As the United States prepares to take in 10,000 Syrian refugees in the next fiscal year, two local Middle Eastern Christians are launching efforts to bring some of them to San Diego County.
Mark Arabo, a spokesman for the region’s Iraqi Christian Community and president of the Minority Humanitarian Foundation, and Sammer Zakhour, a San Diego attorney with roots in Syria, said they are hoping to provide safe haven to “a few hundred” Syrian families — and to children in particular — who have fled their home country.
The two plan to open an orphanage in San Diego County for Syrian refugee children, who they say will face overwhelming obstacles as they assimilate to life in the U.S. after having witnessed devastating violence in the Middle East.
“What’s going on is an atrocity. It’s beyond religion.… It’s more of a human issue,” Zakhour said. “The people most at need are the children. They’re going to be coming into a country without their parents.”
A photo of a 3-year-old Syrian boy whose body washed ashore on a beach in Turkey last week sparked outrage around the world, prompting demands that the international community do more to aid the four million refugees who have fled Syria to neighboring countries.
“The Middle East is in a state of perpetual volatility. Syria is the clearest example of what happens when our dysfunctionality in (Washington, D.C.) leads to crisis elsewhere.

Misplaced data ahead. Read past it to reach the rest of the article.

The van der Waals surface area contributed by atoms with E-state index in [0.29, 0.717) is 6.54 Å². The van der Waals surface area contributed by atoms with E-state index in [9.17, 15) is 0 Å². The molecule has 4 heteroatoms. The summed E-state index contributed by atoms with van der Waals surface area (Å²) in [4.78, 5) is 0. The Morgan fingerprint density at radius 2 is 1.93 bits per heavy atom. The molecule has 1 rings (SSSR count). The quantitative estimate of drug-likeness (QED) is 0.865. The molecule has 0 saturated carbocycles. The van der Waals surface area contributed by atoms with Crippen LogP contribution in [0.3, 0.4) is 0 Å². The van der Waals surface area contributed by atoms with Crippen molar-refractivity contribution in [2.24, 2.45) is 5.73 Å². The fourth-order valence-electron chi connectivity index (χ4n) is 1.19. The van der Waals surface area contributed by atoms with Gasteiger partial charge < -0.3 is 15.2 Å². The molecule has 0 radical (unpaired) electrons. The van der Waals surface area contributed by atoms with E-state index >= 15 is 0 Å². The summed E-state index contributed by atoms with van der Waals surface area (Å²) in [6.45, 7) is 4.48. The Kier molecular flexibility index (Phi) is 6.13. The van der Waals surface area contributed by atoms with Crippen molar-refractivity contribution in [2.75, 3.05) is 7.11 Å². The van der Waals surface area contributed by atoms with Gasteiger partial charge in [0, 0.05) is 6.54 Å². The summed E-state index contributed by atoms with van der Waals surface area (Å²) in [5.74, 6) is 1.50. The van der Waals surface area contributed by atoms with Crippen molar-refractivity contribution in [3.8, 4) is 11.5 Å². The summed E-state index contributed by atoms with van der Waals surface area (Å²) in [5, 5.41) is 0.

We were unwilling to act from the beginning stages of this crisis, and now we see the product of our negligence,” Arabo said last week in an email.
Through the Minority Humanitarian Foundation, Arabo facilitates the safe passage of Iraqi Christians fleeing the Middle East into the United States.
“It is our duty, our responsibility, and our moral imperative to assist those who have fled their homes due to the rise of Islamic fundamentalism.”
The pair said their immediate goal is to begin fundraising for the orphanage, adding that the project would likely be paid for by contributions from various Syrian and Chaldean donors. They also expect to receive federal funding.
Zakhour, a criminal defense attorney whose parents emigrated from Syria, said he has family members there who have been displaced because of the country’s civil war.
Recent discussions with Arabo about the crisis sparked a desire to help, he said.
Zakhour said Syrian refugees would adapt well to life in San Diego because of the region’s notable Chaldean population, which shares many similarities to Syrian culture. The county’s diverse multicultural population also makes it uniquely suited to serve as refuge, Arabo added.
There are no statistics available on the Syrian population in the county.
San Diego County took in 256 refugees in June and July, according to the latest statistics from the state’s Department of Social Services.
Experts say that while the added number of refugees that the United States will take in appears significant at first glance, the U.S. has been slow to react to Syria’s devastating crisis.
As of the end of July, the U.S. had resettled 120,043 refugees since the beginning of the Syrian crisis in 2011, according to Bill Frelick, director of the refugee program for the Human Rights Watch in New York City.
“It means that the actual admissions of refugees has been painfully slow and in far lower numbers than address any concerns of neighboring countries to relieve the burden that they are feeling,” he said in August.
“We are very pleased that the U.S. is increasing the number from what it’s resettled thus far, but that has to be seen in the context that it’s really done a poor job in responding to the greatest refugee crisis of our time.”
Author: Tatiana Sanchez
Source: San Diego Union Tribune